Time to Get Ill
Five songs to fire up Lone Star legislators
By Abby Johnston,
5:15PM, Thu. Jan. 31, 2013
The 83rd Texas legislative session convened Jan. 8 for its biennial spectacle. Squabbling over a budget surplus will prove its own sport. Both have jeering crowds, egotistical stars, and take place under a dome. The key difference remains a soundtrack. Just as “We Will Rock You” amplifies gaming, politicos need some tunes to fire up their legislatin’!
(1) “Back in the Saddle,” Aerosmith
Picture this: As the song’s opening fret slides and drums build, a giant black SUV rolls up to the Capitol. Our perma-Governor Rick Perry emerges in a well-manicured suit and awful Oakley sunglasses. His coif is perfect.
His entourage escorts him through a throng of reporters that he coolly ignores, then navigates him through the marbled building all the way to the entrance of the chamber. Just as the note bends quicken with Steven Tyler’s first screeched “I’M BACK,” Perry kicks open the doors with crocodile boots and fireworks erupt from behind the podium.
The crowd of lawmakers is largely stunned, aside from David Dewhurst, who’s jumping up and down hysterically like a star-struck teenage girl. No problem, Perry the cosmo cowboy ain’t afraid of saddle sores or anything else. While there’s speculation on whether he’ll run as an incumbent for the umpteenth time, we’re stuck with him for this session. Love him or hate him, he’s back, bitches.
(2) “Time to Get Ill,” Beastie Boys
During Perry’s “State of the State” address, Rev. James Caldwell of Houston shouted from the crowd, “Governor Perry, what are you going to do about the seven million uninsured in Texas?”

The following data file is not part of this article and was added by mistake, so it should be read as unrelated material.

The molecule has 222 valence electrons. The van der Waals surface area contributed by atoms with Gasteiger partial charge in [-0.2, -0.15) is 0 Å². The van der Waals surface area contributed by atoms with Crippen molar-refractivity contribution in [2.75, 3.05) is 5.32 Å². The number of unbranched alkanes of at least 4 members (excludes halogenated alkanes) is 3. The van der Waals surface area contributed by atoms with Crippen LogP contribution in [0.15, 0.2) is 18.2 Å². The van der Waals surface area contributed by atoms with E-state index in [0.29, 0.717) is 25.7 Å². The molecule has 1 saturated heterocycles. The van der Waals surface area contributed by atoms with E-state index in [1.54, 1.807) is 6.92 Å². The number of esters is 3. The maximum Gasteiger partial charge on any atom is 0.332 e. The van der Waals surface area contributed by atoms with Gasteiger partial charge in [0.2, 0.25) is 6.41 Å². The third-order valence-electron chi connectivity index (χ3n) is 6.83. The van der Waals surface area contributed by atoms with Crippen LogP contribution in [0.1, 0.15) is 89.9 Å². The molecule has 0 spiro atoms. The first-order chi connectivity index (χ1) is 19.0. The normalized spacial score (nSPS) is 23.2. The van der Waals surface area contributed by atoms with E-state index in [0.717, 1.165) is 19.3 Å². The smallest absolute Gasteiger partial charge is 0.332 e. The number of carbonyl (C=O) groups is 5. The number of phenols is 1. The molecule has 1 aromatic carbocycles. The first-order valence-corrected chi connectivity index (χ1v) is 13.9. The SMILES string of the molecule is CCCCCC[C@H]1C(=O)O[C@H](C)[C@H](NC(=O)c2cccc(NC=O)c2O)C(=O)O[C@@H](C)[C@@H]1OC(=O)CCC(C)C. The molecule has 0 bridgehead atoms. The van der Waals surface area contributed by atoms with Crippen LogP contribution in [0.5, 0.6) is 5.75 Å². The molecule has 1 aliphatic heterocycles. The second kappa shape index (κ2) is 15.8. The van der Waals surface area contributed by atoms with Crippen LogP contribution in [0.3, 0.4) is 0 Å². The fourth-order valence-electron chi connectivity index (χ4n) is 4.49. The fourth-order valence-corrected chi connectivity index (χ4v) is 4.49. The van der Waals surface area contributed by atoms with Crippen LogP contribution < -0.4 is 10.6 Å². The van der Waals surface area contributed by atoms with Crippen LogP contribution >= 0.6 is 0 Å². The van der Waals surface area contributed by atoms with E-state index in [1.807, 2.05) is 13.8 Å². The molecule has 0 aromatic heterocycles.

The 59-year-old preached was later charged with disrupting a public meeting and carted to Travis County Jail, but the disruption threw a spotlight on the governor’s refusal to expand Medicaid to include more adults. No more Beastie Boys should ever get ill, but that goes double for many Texans, who are left without access to health care.
So this one goes out to the dude who has been battling the flu with an hourly job and no benefits. We’re fighting for you.
(3) “Weird Science,” Oingo Boingo
The State Board of Education swore in members yesterday amid the effects from last year’s deep education cuts and fears for more in 2014-2015. As always, the divide between religion and science in the classroom stands ready to flare up. Indeed, the word “science” makes many Republicans recoil in horror – like vampires threatened with garlic!
Where does science belong in our classroom? Texas remains notorious for its close-minded religious values, which trickles through to the rest of the country via textbook printing. Whatever legislation might sneak up, let’s remind the capitol that not all of their constituents are Christians. Somewhere, Bill Zedler just shed a tear.
(4) “Respect,” Aretha Franklin
As lawmakers wage war on Cecile Richards and Planned Parenthood, Texas women are left wondering where their health care will come from and what options are left. Ms. Franklin spelled it out for us long ago: R-E-S-P-E-C-T.
The Texas Women’s Health Program, which replaced the federal WHP Jan. 1, just posted a list with fewer than 1,000 providers, a shockingly limited reach that’s especially sparse in South Texas. I can just imagine the late Ann Richards stone facing the audience with a slight hip shake as this song blares.
(5) “The Rain Song,” Led Zeppelin
A drought? Shit, are we still in that? Water restrictions may have lifted, but we remain in the grips of an alarming water shortage, made all the more grave by our rapidly growing population. Thus, this song would be brought to you by the Texas Water Development Board, and it will require some participation.
You see, they’ve developed a $53 billion plan to meet the state’s future water needs, but it has yet to be funded. So, as a back-up plan, all our lawmakers are going to rain dance. That’s right, to all 7:38 minutes of this song. Even you, Rick Perry. Put down the cowbell and bring some tambourine!